On October 1, 1998, approximately 1330 mountain daylight time, a Cessna 140A, N9403A, registered to and operated by the pilot, was substantially damaged when it collided with terrain while landing at Alexander Municipal Airport, Belen, New Mexico. The private pilot, the sole occupant aboard, was not injured. Visual meteorological conditions prevailed, and a VFR flight plan had been filed for the personal flight being conducted under title 14 CFR Part 91. The flight originated at Deming, New Mexico, at 1130. Use your browsers 'back' function to return to synopsisReturn to Query Page
According to the pilot's accident report, he turned onto final approach to runway 21 (6,600 ft. x 60 ft, asphalt) and had to lower the left wing and apply right rudder to maintain runway alignment. He said the wind had generally been from the south between 15 and 18 knots. As the airplane touched down, a wind gust "in excess of 20 knots cocked the airplane to the left," causing the right main landing gear to buckle and separate.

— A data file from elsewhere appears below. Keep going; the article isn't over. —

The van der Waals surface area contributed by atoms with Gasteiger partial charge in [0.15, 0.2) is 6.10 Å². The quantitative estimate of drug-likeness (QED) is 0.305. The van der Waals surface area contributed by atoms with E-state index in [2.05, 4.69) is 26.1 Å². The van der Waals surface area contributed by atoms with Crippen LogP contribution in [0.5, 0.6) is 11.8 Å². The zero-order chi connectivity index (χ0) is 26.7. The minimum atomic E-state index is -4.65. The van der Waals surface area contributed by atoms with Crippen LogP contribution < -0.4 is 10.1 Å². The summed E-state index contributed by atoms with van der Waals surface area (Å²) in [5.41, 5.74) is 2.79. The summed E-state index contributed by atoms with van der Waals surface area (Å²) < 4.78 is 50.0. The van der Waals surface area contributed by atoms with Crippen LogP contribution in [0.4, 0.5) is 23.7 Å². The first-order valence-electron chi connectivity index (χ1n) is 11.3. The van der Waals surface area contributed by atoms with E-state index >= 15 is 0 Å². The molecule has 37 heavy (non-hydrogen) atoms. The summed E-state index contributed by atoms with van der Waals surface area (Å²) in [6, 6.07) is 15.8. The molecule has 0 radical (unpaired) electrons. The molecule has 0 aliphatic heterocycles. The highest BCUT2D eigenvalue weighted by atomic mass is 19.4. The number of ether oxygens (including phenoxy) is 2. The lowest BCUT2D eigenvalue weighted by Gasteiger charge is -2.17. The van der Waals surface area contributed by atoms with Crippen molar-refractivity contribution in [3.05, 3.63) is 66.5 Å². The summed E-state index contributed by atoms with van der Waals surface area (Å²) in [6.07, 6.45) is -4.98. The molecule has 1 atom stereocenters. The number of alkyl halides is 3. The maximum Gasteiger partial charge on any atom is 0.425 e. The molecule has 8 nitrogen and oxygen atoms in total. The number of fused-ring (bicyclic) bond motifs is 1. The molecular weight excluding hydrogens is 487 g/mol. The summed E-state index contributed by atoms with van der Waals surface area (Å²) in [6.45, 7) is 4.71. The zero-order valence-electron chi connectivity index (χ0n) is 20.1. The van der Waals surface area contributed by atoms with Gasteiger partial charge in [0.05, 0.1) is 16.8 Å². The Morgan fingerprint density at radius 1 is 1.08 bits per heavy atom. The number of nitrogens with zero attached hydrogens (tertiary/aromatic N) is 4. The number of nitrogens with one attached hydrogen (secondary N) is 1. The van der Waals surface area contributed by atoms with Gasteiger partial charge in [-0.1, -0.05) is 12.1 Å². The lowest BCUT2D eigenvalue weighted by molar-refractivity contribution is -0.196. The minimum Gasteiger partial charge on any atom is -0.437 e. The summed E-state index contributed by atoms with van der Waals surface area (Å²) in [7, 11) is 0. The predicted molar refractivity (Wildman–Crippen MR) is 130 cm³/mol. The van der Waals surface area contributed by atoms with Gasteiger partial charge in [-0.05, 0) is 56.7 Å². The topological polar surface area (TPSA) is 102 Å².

An FAA inspector who went to the scene reported finding the right wing spar fractured. He said that shortly after the accident, a rain squall passed through the area.
The wind at Albuquerque International Airport, located about 26 miles north of Belen, was from 140 degrees at 15 knots, with gusts to 18 knots. There were distant cumulonimbus clouds and rain shafts from the southwest through the north quadrants.
According to a Cessna Airplane Company spokesperson, the airplane owner's manual contains no maximum crosswind component data.